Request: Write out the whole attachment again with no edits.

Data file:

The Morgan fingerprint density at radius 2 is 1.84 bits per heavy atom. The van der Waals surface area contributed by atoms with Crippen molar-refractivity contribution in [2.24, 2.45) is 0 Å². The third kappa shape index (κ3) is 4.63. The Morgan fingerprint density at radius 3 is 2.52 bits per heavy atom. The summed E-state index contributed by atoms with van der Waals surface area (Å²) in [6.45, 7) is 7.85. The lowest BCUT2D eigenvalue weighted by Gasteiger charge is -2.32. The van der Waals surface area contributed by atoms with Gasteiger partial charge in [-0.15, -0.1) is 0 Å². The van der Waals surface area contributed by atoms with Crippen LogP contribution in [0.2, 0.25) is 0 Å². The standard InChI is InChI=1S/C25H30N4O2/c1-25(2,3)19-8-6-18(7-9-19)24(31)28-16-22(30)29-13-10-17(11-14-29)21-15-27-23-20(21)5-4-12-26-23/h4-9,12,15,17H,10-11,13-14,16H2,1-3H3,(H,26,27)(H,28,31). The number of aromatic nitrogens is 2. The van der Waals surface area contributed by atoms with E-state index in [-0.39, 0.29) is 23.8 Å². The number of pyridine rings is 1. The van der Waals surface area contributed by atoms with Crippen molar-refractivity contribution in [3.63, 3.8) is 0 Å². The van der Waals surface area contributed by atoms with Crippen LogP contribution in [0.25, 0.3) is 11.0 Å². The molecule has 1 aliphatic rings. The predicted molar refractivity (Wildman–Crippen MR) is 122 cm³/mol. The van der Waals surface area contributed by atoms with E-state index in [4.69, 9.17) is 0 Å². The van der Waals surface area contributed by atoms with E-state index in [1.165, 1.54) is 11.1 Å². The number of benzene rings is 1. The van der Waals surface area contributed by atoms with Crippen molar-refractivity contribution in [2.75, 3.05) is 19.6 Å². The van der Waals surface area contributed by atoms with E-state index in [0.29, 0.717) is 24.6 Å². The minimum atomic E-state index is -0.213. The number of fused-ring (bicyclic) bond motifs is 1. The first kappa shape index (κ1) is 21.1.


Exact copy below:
The Morgan fingerprint density at radius 2 is 1.84 bits per heavy atom. The van der Waals surface area contributed by atoms with Crippen molar-refractivity contribution in [2.24, 2.45) is 0 Å². The third kappa shape index (κ3) is 4.63. The Morgan fingerprint density at radius 3 is 2.52 bits per heavy atom. The summed E-state index contributed by atoms with van der Waals surface area (Å²) in [6.45, 7) is 7.85. The lowest BCUT2D eigenvalue weighted by Gasteiger charge is -2.32. The van der Waals surface area contributed by atoms with Gasteiger partial charge in [-0.15, -0.1) is 0 Å². The van der Waals surface area contributed by atoms with Crippen LogP contribution in [0.2, 0.25) is 0 Å². The standard InChI is InChI=1S/C25H30N4O2/c1-25(2,3)19-8-6-18(7-9-19)24(31)28-16-22(30)29-13-10-17(11-14-29)21-15-27-23-20(21)5-4-12-26-23/h4-9,12,15,17H,10-11,13-14,16H2,1-3H3,(H,26,27)(H,28,31). The number of aromatic nitrogens is 2. The van der Waals surface area contributed by atoms with E-state index in [-0.39, 0.29) is 23.8 Å². The number of pyridine rings is 1. The van der Waals surface area contributed by atoms with Crippen molar-refractivity contribution in [3.63, 3.8) is 0 Å². The van der Waals surface area contributed by atoms with Crippen LogP contribution in [0.25, 0.3) is 11.0 Å². The molecule has 1 aliphatic rings. The predicted molar refractivity (Wildman–Crippen MR) is 122 cm³/mol. The van der Waals surface area contributed by atoms with E-state index in [4.69, 9.17) is 0 Å². The van der Waals surface area contributed by atoms with E-state index in [1.165, 1.54) is 11.1 Å². The number of benzene rings is 1. The van der Waals surface area contributed by atoms with Crippen molar-refractivity contribution in [2.75, 3.05) is 19.6 Å². The van der Waals surface area contributed by atoms with E-state index in [0.29, 0.717) is 24.6 Å². The minimum atomic E-state index is -0.213. The number of fused-ring (bicyclic) bond motifs is 1. The first kappa shape index (κ1) is 21.1.